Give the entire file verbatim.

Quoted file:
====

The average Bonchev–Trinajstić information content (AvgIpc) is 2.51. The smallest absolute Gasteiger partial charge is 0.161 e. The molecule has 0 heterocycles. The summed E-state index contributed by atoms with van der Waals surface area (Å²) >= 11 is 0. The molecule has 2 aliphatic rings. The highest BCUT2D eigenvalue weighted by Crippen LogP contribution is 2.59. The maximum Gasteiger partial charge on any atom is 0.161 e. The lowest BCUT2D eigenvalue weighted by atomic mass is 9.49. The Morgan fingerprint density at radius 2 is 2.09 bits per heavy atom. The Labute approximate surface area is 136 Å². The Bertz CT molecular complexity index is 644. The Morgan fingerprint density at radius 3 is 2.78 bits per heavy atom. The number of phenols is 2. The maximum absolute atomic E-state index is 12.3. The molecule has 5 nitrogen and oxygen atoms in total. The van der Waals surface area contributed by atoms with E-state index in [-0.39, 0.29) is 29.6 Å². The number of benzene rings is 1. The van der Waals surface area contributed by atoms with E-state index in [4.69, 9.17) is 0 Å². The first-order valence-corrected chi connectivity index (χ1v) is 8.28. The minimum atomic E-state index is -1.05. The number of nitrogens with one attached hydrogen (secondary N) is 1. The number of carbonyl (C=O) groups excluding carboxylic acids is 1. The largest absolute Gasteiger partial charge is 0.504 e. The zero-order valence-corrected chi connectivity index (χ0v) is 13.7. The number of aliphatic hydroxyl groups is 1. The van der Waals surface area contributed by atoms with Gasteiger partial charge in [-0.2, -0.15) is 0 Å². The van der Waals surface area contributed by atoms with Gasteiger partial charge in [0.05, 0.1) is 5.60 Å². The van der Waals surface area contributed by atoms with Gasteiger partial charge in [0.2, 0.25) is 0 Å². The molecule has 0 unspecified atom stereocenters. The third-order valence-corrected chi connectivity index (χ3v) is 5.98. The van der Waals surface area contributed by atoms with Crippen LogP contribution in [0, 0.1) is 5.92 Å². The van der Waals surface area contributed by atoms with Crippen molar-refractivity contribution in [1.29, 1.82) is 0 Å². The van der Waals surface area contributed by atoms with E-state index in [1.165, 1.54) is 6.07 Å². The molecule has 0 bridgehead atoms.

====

The average Bonchev–Trinajstić information content (AvgIpc) is 2.51. The smallest absolute Gasteiger partial charge is 0.161 e. The molecule has 0 heterocycles. The summed E-state index contributed by atoms with van der Waals surface area (Å²) >= 11 is 0. The molecule has 2 aliphatic rings. The highest BCUT2D eigenvalue weighted by Crippen LogP contribution is 2.59. The maximum Gasteiger partial charge on any atom is 0.161 e. The lowest BCUT2D eigenvalue weighted by atomic mass is 9.49. The Morgan fingerprint density at radius 2 is 2.09 bits per heavy atom. The Labute approximate surface area is 136 Å². The Bertz CT molecular complexity index is 644. The Morgan fingerprint density at radius 3 is 2.78 bits per heavy atom. The number of phenols is 2. The maximum absolute atomic E-state index is 12.3. The molecule has 5 nitrogen and oxygen atoms in total. The van der Waals surface area contributed by atoms with E-state index in [-0.39, 0.29) is 29.6 Å². The number of benzene rings is 1. The van der Waals surface area contributed by atoms with E-state index in [4.69, 9.17) is 0 Å². The first-order valence-corrected chi connectivity index (χ1v) is 8.28. The minimum atomic E-state index is -1.05. The number of nitrogens with one attached hydrogen (secondary N) is 1. The number of carbonyl (C=O) groups excluding carboxylic acids is 1. The largest absolute Gasteiger partial charge is 0.504 e. The zero-order valence-corrected chi connectivity index (χ0v) is 13.7. The number of aliphatic hydroxyl groups is 1. The van der Waals surface area contributed by atoms with Gasteiger partial charge in [-0.2, -0.15) is 0 Å². The van der Waals surface area contributed by atoms with Gasteiger partial charge in [0.05, 0.1) is 5.60 Å². The van der Waals surface area contributed by atoms with Gasteiger partial charge in [0.2, 0.25) is 0 Å². The molecule has 0 unspecified atom stereocenters. The third-order valence-corrected chi connectivity index (χ3v) is 5.98. The van der Waals surface area contributed by atoms with Crippen LogP contribution in [0, 0.1) is 5.92 Å². The van der Waals surface area contributed by atoms with Crippen molar-refractivity contribution in [1.29, 1.82) is 0 Å². The van der Waals surface area contributed by atoms with E-state index in [1.165, 1.54) is 6.07 Å². The molecule has 0 bridgehead atoms.